These words cause goosebumps in almost all gymnasts.
“Twisty” Los. It’s the mental mass that causes gymnasts, even those who were at the peak of their careers like American superstar Simone Biles, to lose control of their bodies while in the air.
Biles, who claimed to have mental health issues after dropping out of the women’s gymnastics team final and all-around final Thursday, said she received “twists” during a jump she made in her only routine in the final competition.
Watching Biles nearly stumble was shocking to many, but for those who experienced the unpleasant sensation of their bodies detaching from their minds while on their stomachs, it also brought back bad memories.
“It’s a bit like forgetting the way you flip your body through the air,” former UCLA gymnast JaNay Honest said. “It’s really scary because when you do an exercise like the one Simon does… it’s really dangerous.”
In other sports, it can be called “yepes”. Similar mental blocks suddenly prevent bowlers from throwing the ball across the board or basketball players from throwing free throws. But if it does happen to a player, the repercussions could be much worse than a missed shot or a scoreboard error.
“In our sport, we basically throw ourselves in a swimming pool [sin] water,” tweeted former Olympic gold medalist Dominique Moschino. When the ability to find land is lost — which seems to have been part of the decision [de Biles]The consequences could be dire. She made the right decision for the team and herself.”
Biles withdrew from the team final after competing in the jump, where he was scheduled to perform 2½ spins in the air, but scored 13.766 after completing just one lap. His score, which was calculated from the team’s total, was more than one point lower than his qualifying score on the test. Without Bills, Team USA rallied to secure the silver medal.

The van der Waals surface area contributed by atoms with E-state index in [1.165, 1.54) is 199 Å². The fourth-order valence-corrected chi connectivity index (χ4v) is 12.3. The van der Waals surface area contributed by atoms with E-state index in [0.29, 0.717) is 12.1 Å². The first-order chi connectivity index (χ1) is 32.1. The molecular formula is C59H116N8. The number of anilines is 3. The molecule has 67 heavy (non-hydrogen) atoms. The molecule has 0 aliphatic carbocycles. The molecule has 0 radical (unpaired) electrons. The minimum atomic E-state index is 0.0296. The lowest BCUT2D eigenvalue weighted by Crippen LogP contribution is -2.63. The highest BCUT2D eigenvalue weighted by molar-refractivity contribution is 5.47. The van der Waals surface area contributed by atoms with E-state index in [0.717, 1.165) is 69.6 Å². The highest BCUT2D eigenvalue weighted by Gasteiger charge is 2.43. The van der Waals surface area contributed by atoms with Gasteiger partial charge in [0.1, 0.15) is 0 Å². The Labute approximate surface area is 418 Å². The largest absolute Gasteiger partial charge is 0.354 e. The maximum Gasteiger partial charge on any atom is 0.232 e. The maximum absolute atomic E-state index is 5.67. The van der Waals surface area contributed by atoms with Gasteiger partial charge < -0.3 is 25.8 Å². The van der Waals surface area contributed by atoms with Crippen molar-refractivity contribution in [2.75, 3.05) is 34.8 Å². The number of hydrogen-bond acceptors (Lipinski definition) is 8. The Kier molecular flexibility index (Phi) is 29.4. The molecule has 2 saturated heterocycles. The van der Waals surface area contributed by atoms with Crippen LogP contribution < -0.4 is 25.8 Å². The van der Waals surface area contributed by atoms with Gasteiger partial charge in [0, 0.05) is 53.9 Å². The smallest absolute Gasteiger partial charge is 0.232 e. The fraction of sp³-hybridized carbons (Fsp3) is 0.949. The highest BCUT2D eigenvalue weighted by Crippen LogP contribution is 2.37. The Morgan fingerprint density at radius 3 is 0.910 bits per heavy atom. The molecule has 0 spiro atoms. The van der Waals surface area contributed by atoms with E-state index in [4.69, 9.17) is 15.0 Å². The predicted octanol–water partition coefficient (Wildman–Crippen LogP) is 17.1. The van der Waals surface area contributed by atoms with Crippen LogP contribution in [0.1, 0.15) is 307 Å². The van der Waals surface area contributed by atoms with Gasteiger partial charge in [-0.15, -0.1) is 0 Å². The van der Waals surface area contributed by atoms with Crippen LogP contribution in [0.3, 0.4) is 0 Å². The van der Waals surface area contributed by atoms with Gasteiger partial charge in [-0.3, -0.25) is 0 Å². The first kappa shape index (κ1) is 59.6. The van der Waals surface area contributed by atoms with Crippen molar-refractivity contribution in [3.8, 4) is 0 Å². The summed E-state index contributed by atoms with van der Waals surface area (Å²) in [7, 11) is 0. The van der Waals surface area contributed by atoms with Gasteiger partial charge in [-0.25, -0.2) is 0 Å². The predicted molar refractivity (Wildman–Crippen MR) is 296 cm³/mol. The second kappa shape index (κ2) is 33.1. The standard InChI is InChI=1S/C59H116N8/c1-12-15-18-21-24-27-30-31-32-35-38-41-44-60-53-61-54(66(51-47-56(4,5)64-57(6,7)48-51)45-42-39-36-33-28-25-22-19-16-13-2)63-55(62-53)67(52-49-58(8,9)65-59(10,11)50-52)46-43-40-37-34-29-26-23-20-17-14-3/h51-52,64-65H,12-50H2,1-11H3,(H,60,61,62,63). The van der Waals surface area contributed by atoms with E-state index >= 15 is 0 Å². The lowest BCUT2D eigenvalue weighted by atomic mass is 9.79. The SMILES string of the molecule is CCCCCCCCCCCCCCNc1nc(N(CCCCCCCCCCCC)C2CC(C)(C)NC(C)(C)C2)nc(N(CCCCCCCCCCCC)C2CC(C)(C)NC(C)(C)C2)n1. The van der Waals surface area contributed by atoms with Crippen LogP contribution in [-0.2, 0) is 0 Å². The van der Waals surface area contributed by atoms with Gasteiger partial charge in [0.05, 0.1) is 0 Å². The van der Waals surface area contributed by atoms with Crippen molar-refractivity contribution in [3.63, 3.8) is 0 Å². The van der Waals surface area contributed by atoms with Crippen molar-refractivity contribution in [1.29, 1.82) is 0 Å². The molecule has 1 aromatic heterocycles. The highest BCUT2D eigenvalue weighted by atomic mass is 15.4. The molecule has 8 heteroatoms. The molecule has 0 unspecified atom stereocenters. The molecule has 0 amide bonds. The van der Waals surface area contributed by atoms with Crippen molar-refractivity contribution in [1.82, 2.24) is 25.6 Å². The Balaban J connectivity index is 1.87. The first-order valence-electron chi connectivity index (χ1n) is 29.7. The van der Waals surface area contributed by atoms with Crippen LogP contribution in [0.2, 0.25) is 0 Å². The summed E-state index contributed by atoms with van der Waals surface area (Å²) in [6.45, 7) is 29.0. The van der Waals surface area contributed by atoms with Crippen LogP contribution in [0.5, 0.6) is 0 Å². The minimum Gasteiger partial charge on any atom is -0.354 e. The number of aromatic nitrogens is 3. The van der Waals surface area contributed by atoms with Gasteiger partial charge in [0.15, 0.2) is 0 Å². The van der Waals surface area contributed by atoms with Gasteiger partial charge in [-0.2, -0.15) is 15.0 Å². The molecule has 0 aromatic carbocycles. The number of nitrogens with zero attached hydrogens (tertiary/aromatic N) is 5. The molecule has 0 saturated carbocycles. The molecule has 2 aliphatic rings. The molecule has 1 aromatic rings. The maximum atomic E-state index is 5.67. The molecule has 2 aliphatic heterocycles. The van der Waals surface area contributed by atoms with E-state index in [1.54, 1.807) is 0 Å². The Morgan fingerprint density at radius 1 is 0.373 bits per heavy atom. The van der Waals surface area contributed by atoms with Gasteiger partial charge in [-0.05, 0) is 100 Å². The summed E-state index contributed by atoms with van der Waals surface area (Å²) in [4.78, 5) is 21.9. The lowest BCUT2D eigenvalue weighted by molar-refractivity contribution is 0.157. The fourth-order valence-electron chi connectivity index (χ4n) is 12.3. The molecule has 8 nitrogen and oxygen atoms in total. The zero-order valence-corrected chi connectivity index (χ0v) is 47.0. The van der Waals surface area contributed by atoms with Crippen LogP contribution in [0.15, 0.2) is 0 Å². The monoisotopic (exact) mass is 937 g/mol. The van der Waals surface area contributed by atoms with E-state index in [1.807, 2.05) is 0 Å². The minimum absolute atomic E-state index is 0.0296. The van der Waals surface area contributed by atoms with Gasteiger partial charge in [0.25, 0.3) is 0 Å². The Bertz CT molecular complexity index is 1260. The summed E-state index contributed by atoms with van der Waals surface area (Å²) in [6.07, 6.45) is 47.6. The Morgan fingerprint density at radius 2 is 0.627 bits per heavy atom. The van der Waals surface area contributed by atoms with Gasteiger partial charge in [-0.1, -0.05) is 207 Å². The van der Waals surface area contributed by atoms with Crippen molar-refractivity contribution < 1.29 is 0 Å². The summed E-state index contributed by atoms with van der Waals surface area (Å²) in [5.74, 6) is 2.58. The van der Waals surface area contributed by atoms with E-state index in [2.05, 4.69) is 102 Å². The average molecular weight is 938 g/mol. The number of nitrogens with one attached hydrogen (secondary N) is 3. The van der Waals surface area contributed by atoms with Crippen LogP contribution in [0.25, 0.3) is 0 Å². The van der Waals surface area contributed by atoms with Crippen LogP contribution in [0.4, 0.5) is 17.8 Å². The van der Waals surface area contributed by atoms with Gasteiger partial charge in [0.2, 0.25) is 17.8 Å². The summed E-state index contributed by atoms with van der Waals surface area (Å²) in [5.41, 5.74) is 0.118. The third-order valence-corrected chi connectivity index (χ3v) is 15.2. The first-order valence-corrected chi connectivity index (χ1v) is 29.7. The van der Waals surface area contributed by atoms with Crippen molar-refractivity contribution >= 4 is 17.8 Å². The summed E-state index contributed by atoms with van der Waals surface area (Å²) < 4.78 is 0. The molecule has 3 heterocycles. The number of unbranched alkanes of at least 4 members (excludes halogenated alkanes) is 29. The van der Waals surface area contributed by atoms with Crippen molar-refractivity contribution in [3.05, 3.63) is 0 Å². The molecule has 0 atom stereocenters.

On the jump, Biles opened his arms and opened his turn before landing. But, as former Olympian Laurie Hernandez noted on NBC Peacock, Biles’ head was still tilted to the side when he landed, indicating his desire to keep turning. Mixed signals indicated that Biles had briefly lost his position in the air.
Later, the 24-year-old was overheard on TV broadcasts telling coaches that she doesn’t trust herself. Minutes later he withdrew from the competition.
“There are times when you go into the gym and you’re not in a good mood and you need to tell your coaches, ‘I shouldn’t be doing gymnastics today,’ because you just don’t feel safe,” said Onst.
Honest, who helped UCLA win the 2018 NCAA Team Championship, said that in his case his body ended up doing unpredictable things. The 2016 uneven Pac-12 co-champion may have intended to complete a double back on the floor — a back lip with two mid-air laps — but instead landed after a flip.
The feeling became so intimidating for Honest that he tweaked his routine to focus more on laps. But with Biles in the midst of Olympic competition, no drastic changes can be made.
Deconstructing the mental block can be a daunting process. Oregon gymnastics coach Tanya Chaplin said the team is working with sports psychologists and medical staff to train gymnasts on laps. They wonder if it is their own ability or external forces and stress that are exacerbating the situation. Like Honest, they try to solve routine problems, if possible.
Honest, an analyst with Pac-12 Networks, said that when the body is unable to complete difficult skills, it is important to retrain the mind to the basics.
She used mental repetition to help untangle her mind by imagining herself completing perfect skills over and over again. When his mind is ready, he can then work physically by retraining skills on foam pits or on additional mats.
“For me, gymnastics is 10% physical and 90% mental,” Honest says.
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